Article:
I do agree with large parts of your post, though – police shouldn’t have nearly as much responsibilities as they do today. And they need much better training around de-escalation so they can actually help in disputes and not escalate them. I support defunding in a careful, prudent manner to ensure we don’t get a spike in crime; defunding by “at least 50%” in one fell swoop, without any consideration to what specifics can actually be safely cut, is irresponsible and dangerous.

      • Richard Slaughter says:

        I did not say or imply crime prevention wasn’t necessary. I said (quoting): that the movement challenges the assumption… “… That police, as the sort of crime punishment organization you see them acting in today, are a necessary component of society.”

        That statement has nothing to do with crime prevention … and for the most part, neither do SPD’s actions.

  4. Joe Z says:

    A recall is a political mistake that will only guarantee Durkan’s re-election. She’ll survive the recall and emerge stronger just in time for the election. Look up what happened with the Scott Walker recall in Wisconsin. Voters who are on the fence tend to vote no in recall elections and Durkan is far more popular than Scott Walker was. The next year should be spent building the movement, which needs a LOT of work to convince middle-of-the-road voters that reimagining the police is the right thing to do.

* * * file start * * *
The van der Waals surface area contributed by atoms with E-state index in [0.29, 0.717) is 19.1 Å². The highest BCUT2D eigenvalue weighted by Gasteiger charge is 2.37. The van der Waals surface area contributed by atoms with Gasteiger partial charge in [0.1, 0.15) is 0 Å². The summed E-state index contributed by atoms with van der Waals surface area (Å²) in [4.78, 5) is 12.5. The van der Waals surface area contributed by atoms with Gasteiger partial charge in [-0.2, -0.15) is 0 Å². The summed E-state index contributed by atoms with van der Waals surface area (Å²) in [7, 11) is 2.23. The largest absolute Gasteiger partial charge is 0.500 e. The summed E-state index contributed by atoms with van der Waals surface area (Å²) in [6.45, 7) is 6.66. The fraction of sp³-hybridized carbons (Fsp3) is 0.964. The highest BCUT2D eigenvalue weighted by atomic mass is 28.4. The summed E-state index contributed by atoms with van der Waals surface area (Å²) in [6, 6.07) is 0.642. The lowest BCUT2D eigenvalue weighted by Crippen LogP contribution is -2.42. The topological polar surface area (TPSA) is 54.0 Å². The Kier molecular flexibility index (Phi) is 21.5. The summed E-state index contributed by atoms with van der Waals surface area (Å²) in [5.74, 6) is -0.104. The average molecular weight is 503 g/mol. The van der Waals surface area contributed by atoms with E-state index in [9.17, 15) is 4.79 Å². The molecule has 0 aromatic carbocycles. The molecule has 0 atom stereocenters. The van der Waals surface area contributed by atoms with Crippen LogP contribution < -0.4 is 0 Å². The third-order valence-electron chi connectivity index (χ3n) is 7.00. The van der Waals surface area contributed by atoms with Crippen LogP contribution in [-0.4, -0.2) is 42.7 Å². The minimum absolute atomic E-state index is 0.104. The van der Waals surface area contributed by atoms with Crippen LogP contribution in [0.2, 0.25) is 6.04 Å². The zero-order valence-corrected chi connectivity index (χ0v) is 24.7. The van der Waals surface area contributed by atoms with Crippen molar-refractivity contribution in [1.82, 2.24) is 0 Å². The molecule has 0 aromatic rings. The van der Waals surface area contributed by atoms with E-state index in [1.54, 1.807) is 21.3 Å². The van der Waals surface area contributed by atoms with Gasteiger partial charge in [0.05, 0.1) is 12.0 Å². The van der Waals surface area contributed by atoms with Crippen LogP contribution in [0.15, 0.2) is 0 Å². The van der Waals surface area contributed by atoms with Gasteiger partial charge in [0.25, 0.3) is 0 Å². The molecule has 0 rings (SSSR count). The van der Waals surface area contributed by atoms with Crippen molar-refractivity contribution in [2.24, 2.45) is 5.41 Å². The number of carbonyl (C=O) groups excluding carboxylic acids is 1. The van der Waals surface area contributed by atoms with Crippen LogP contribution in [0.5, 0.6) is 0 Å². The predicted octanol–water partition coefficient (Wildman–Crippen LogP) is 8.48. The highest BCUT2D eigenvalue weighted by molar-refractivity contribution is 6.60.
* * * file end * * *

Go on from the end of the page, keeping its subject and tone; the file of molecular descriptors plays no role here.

• asdf2 says:

      My gut feeling is that you’re right. While I no longer live in Seattle, I was never impressed with Durkin, voted against her in the previous election, and would likely vote against her in the next, if I could. (Her intervention in preventing the 35th Ave. bike lanes has a lot to do with that).